Bloodlines: Catholic Boy’s Potential, Versatility Run Deep

With a four-length victory in the Grade 1 Travers Stakes at Saratoga, Catholic Boy (by More Than Ready) has taken a serious position among the 3-year-olds of 2018. Although unlikely to depose Justify in the regard of the Triple Crown winner’s legion of racing fans, Catholic Boy is a sound and progressive sort of racehorse who was good last season and is clearly better this year.

As a 2-year-old, Catholic Boy was one of the best young athletes in the country. He won three of his four starts and began his stakes career well with a victory in the G3 With Anticipation Stakes at Saratoga, then progressed to win the G2 Remsen Stakes at nine furlongs at Aqueduct in the late fall. The Remsen is primarily regarded by horsemen as an indicator of promise for 3-year-old success over a distance of ground, and Catholic Boy was trained and raced with that plan in mind.

A pair of losses earlier this year, especially a fourth-place finish in the G1 Florida Derby at the end of March, sent the colt and trainer Jonathan Thomas along a different path to their late-season goals. The colt freshened for two months before coming back with successive victories on turf in the G3 Pennine Ridge on June 2 and the G1 Belmont Derby on July 7, before returning to race on dirt in the Travers on Aug. 25.

The Travers became the sixth victory for the bay colt from nine starts to date, and the bay son of More Than Ready now has more than $1.8 million in earnings. The trainer has said that Catholic Boy is likely to have one more start this fall before tackling the best older horses in training at Churchill Downs in the 2018 Breeders’ Cup Classic.

Bred in Kentucky Fred W. Hertrich III and John D. Fielding, Catholic Boy is out of the Bernardini mare Song of Bernadette and is the second G1 winner out of a Bernardini mare. The other is the Uncle Mo colt Mo Town, who earned his G1 brackets with a success in the Hollywood Derby on turf. Like Catholic Boy, Mo Town won the G2 Remsen Stakes at the end of his first season. Mo Town will enter stud at Ashford for the 2019 season.

Unless something unforeseen occurs, Catholic Boy is expected to race on at 4, with further glory and riches at stake for a sound and athletic performer who is versatile on both dirt and turf and stays 10 furlongs or more well.

As such, he is all that a breeder could hope for in a foal, and Catholic Boy’s breeders chose to sell him as a short yearling (technically a yearling because he had passed Jan. 1 but not chronologically 12 months of age) in the 2016 Keeneland January sale, where the colt was bid in at $170,000. Trainer Jonathan Thomas was present for the sale and reported that he liked the colt quite a lot. After the colt went through the ring, Thomas hustled back to the Taylor Made representative responsible and made a deal to acquire the colt.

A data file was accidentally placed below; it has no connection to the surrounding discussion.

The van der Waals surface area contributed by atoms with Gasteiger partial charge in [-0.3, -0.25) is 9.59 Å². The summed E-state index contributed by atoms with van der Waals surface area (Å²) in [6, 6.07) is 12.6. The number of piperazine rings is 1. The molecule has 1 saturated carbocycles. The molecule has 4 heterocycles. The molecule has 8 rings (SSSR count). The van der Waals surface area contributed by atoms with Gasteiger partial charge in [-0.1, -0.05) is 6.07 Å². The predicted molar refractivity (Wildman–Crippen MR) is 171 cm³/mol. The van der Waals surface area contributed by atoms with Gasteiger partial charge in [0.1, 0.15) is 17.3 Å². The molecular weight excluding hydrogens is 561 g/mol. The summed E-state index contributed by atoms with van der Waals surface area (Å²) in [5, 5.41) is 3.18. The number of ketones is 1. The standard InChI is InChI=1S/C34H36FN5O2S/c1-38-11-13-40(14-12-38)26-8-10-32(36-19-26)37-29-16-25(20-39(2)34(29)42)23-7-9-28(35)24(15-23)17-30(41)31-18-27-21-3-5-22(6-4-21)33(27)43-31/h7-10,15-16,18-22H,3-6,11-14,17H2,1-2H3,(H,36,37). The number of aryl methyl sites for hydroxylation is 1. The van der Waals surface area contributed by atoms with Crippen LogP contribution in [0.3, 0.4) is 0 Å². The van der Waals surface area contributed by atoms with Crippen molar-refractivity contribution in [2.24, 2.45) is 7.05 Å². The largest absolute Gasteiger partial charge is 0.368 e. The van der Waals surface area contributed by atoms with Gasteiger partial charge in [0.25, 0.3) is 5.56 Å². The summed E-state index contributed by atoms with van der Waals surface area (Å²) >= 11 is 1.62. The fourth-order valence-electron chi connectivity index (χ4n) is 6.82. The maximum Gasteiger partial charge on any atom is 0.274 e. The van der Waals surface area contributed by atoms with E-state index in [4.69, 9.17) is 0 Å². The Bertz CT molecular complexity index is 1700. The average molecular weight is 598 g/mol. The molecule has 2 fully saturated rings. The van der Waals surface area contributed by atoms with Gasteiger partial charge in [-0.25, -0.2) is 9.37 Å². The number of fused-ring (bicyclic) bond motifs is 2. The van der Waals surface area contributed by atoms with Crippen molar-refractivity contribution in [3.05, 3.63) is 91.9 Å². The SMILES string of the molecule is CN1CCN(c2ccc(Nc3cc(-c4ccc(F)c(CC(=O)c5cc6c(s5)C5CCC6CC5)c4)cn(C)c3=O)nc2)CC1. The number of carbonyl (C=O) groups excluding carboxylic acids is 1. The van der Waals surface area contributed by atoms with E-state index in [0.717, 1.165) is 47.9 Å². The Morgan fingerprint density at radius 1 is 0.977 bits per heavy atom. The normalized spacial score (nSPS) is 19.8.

It is fitting that Catholic Boy should attain the pinnacle of his career to this point at Saratoga because the Spa has been “berry, berry good” to both the sire and broodmare sire of the Travers winner. In 1999, the early-maturing and fleet More Than Ready (Southern Halo) won his first five starts in a row, beginning with a contentious maiden special at Keeneland in April. The final race, and fourth stakes, in that winning series was the G2 Sanford at Saratoga. And despite a very respectable fourth in the 2000 Kentucky Derby, it appeared the Sanford might be the highlight of More Than Ready’s racing career until the good-looking colt won the G1 King’s Bishop at Saratoga later that season.

Upon his retirement to stud, More Than Ready became one of the best of the pioneering shuttle sires of the time, and he is the sire of multiple champions in both hemispheres, most recently with 2017 Breeders’ Cup Sprint winner Roy H, the Eclipse Award winner for leading sprinter of 2017. Standing at WinStar Farm between Versailles and Lexington, More than Ready is still an active stallion, and he will shortly be credited with more than 3,000 foals worldwide.

Likewise, Bernardini (A.P. Indy) found success at the Spa during his racing career, winning the G1 Travers in 2006, as well as the G2 Jim Dandy. Subsequently, Bernardini was named the season’s 3-year-old champion. Sent to stud at Darley‘s Jonabell farm near Lexington, the elegant bay has sired two winners of the Travers (Alpha and Stay Thirsty), in addition to Cavorting (Test, Personal Ensign), Rachel’s Valentina (Spinaway), and To Honor and Serve (Woodward).

With the infield canoe painted in the colors of co-owner Robert LaPenta after Catholic Boy’s Travers success, this is a family that really floats your boat at the Spa.

Frank Mitchell is author of Racehorse Breeding Theories, as well as the book Great Breeders and Their Methods: The Hancocks. In addition to writing the column “Sires and Dams” in Daily Racing Form for nearly 15 years, he has contributed articles to Thoroughbred Daily News, Thoroughbred Times, Thoroughbred Record, International Thoroughbred, and other major publications. In addition, Frank is chief of biomechanics for DataTrack International and is a hands-on caretaker of his own broodmares and foals in Central Kentucky. Check out Frank’s lively Bloodstock in the Bluegrass blog.

The post Bloodlines: Catholic Boy’s Potential, Versatility Run Deep appeared first on Horse Racing News | Paulick Report.

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